Question about subclassing - version 2
frank at chagford.com
Fri Sep 8 11:53:48 CEST 2006
Bruno Desthuilliers wrote:
> Frank Millman wrote:
> > bearophileHUGS at lycos.com wrote:
> >> There aren't abstract classes in Python. They are all
> >> concrete.
> > I use the term 'abstract class' in the abstract sense :-)
> > Say I have three classes where 90% of the attributes and methods are
> > common. It makes sense to create a base class with these attributes and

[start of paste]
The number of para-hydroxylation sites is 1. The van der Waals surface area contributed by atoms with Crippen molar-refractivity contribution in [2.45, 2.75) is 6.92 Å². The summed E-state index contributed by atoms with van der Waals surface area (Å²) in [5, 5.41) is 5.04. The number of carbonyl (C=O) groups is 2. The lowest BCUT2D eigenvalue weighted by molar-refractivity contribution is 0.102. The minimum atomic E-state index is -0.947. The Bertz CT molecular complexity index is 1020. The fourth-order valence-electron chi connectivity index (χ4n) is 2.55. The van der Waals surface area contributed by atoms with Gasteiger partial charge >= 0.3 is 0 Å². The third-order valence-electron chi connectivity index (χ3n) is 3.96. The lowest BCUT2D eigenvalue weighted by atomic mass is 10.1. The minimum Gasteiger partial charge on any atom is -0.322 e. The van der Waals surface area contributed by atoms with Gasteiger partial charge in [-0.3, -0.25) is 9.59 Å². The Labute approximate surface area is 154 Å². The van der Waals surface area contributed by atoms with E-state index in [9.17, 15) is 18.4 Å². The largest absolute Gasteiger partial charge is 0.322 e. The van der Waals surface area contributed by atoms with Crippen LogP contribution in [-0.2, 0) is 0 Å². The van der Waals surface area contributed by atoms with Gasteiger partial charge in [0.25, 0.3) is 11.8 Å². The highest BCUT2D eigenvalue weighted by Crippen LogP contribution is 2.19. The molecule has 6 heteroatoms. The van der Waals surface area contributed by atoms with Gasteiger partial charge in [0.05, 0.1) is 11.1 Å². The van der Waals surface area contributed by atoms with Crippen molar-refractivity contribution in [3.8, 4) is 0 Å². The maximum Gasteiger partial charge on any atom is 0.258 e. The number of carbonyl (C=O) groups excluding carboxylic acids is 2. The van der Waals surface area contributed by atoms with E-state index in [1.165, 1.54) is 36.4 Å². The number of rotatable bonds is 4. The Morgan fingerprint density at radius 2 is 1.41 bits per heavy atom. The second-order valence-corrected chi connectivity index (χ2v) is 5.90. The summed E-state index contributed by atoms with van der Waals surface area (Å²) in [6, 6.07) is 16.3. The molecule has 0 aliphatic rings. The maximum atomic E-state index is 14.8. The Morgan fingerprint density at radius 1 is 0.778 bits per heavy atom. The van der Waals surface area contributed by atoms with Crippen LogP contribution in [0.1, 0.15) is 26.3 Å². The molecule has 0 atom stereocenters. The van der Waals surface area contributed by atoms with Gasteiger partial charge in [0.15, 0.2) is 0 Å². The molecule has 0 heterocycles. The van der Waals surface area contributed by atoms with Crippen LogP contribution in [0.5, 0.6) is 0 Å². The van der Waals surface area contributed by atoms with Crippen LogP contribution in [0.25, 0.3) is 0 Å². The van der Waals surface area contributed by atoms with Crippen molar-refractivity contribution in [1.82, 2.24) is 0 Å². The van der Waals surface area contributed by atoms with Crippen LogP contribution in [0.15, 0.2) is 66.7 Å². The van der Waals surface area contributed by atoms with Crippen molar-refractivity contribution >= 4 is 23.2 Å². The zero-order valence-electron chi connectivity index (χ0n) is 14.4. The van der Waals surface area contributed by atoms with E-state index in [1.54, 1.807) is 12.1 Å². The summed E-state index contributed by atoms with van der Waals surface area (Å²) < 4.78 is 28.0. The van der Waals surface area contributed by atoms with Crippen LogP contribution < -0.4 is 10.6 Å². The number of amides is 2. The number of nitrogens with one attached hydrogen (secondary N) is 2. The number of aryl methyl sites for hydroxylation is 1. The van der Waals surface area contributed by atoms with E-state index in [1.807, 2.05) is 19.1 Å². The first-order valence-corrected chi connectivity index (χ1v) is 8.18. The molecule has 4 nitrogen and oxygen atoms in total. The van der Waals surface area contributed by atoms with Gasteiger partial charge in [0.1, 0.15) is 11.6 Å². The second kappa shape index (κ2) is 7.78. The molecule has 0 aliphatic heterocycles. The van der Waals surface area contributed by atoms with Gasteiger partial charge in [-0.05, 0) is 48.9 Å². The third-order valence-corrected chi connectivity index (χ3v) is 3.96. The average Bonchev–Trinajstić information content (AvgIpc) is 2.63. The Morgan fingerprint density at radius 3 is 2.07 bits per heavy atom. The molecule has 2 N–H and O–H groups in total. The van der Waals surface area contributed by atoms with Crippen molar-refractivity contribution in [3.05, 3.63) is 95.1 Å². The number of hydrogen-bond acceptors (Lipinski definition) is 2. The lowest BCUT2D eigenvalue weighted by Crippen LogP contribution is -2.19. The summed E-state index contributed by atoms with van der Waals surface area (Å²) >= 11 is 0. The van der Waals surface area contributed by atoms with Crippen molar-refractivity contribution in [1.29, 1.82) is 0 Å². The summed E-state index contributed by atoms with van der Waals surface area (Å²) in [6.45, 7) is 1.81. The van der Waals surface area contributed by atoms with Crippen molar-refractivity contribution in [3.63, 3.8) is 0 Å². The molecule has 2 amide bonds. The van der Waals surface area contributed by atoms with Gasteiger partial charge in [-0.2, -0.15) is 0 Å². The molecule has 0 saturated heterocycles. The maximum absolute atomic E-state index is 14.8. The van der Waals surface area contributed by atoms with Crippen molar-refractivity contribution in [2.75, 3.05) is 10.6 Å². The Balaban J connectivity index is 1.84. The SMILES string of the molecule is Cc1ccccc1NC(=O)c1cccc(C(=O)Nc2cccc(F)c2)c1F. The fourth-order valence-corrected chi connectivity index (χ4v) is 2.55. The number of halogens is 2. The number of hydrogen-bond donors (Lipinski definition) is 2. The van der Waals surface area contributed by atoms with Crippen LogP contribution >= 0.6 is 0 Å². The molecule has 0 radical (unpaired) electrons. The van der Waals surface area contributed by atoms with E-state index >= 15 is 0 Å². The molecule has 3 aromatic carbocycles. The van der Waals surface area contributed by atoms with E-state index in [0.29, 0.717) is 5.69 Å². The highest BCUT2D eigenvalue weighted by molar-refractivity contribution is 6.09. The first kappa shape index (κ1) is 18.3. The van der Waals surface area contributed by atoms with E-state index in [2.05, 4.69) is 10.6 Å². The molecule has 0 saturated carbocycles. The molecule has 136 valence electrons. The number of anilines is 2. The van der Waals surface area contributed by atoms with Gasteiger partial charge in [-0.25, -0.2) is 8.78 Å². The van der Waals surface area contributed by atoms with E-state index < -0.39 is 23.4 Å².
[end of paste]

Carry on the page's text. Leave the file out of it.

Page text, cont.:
> > methods, and turn each of the three classes into a subclass which
> > inherits from the base class and overrides the bits that are unique to
> > each one.
> > This is what I call an abstract class. Maybe there is a more correct
> > term.
> Depends if instanciating this base class would make any sense.
It would not make sense, no.
I have not gone to the trouble of raising NotImplementedError - the
methods that the subclasses *must* override just have a 'pass'
statement. I guess it would be more correct to raise the error, as it
would give me a quicker indication of an error if I happened to omit
one, but in practice I would find out pretty quickly anyway.
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